10 Ways Running Can Prolong Your Life

I believe there is no better exercise for the body than running. Running increases the heart rate, which in turn burns calories during and after the bout of exercise. This type of exercise helps relieve stress, decreases the risk of heart disease due to the flow of blood through the veins and arteries (clears blockages), strengthens the heart, increases stamina and endurance, and is a great way to get away from the world for a little while.

I strongly believe the key to success while running is listening to your body. Push yourself, but listen to your body. If your body tells you enough is enough; then stop for now and pick it back up the next day. In a way, running is kind of like yoga. In yoga, you stretch as far as your body allows and you maintain that certain stretch or position for a period of time and then release it. Eventually your body will allow you to stretch further and further, but it does not happen over night.

Use the yoga concept during your bouts of running. Listen to your body, do as much as you can do and eventually you will be able to start increasing your distances and decreasing your time per mile.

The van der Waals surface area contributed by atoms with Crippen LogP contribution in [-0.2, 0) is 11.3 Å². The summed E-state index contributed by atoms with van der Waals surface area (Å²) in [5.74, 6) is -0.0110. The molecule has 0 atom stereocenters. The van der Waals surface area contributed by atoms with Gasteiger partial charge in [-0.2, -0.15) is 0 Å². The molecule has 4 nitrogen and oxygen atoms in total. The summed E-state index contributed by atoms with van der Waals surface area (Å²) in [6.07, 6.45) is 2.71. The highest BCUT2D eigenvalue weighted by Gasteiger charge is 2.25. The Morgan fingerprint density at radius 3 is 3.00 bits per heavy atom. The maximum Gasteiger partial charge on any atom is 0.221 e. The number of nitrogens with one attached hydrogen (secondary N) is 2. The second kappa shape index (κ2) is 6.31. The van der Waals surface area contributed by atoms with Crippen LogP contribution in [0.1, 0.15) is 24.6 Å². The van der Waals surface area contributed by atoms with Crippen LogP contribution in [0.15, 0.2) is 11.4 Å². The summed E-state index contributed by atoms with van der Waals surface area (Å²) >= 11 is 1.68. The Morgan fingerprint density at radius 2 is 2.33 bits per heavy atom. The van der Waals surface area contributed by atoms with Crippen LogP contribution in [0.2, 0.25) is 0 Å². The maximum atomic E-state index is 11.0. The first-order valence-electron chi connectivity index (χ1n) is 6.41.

10 Ways Running Can Prolong My Life!!

1. Strengthens Heart

2. Increases Stamina/Endurance

3. Decreases Risk of Heart Disease

4. Improves Sleep

5. Decreases Stress

6. Lowers Blood Pressure

7. Increases Energy Levels

8. Good Healthy Hobby/Get Away From Reality

9. Improves Self-Esteem

10. Improves Coordination

Watch this video report from CNN to learn more about the ways running can extend your life span.

3 Responses to 10 Ways Running Can Prolong Your Life

Blake says:

I love running for all these reasons! I always feel so good after a good run. Thanks for the reminder of the benefits.

I found all those benefits to be true for me, too. I’m hoping that bicycling has the same benefits – cycling is easier on my knees.

A study in the Archives of Internal Medicine a month ago confirmed longevity benefits even in people running regularly after the age of 50. Not only that, disability rates were less than in non-runners. If interested, here’s the link: http://www.ncbi.nlm.nih.gov/pubmed/18695077?ordinalpos=5&itool=EntrezSystem2.PEntrez.Pubmed.Pubmed_ResultsPanel.Pubmed_DefaultReportPanel.Pubmed_RVDocSum


Joe Hrdlicka says:

Nice entry! While I’ve stretched my fitness efforts to include other activities like swimming, biking and weight training, running remains my base fitness activity. I just have to watch my knees. I’ve recently written about participating in “running groups”. I think “group runs” add to the health of running with stress-free conversation and bonding with other “like-minded” individuals.

Leave a Reply

Your email address will not be published. Required fields are marked *